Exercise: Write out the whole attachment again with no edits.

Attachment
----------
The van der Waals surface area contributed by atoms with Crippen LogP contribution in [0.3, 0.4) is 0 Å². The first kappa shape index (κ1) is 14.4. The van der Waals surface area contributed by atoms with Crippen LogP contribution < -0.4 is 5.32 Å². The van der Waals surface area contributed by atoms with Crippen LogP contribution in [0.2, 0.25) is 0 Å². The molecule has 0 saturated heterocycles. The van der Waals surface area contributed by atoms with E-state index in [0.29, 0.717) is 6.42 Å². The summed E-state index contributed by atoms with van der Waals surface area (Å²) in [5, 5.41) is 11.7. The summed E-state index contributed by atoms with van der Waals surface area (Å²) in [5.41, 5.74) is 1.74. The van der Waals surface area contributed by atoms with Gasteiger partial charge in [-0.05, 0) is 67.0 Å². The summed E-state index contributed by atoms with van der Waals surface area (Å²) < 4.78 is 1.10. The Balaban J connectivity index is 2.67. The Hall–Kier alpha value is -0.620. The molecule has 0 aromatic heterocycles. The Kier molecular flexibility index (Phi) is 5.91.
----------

The van der Waals surface area contributed by atoms with Crippen LogP contribution in [0.3, 0.4) is 0 Å². The first kappa shape index (κ1) is 14.4. The van der Waals surface area contributed by atoms with Crippen LogP contribution < -0.4 is 5.32 Å². The van der Waals surface area contributed by atoms with Crippen LogP contribution in [0.2, 0.25) is 0 Å². The molecule has 0 saturated heterocycles. The van der Waals surface area contributed by atoms with E-state index in [0.29, 0.717) is 6.42 Å². The summed E-state index contributed by atoms with van der Waals surface area (Å²) in [5, 5.41) is 11.7. The summed E-state index contributed by atoms with van der Waals surface area (Å²) in [5.41, 5.74) is 1.74. The van der Waals surface area contributed by atoms with Gasteiger partial charge in [-0.05, 0) is 67.0 Å². The summed E-state index contributed by atoms with van der Waals surface area (Å²) < 4.78 is 1.10. The Balaban J connectivity index is 2.67. The Hall–Kier alpha value is -0.620. The molecule has 0 aromatic heterocycles. The Kier molecular flexibility index (Phi) is 5.91.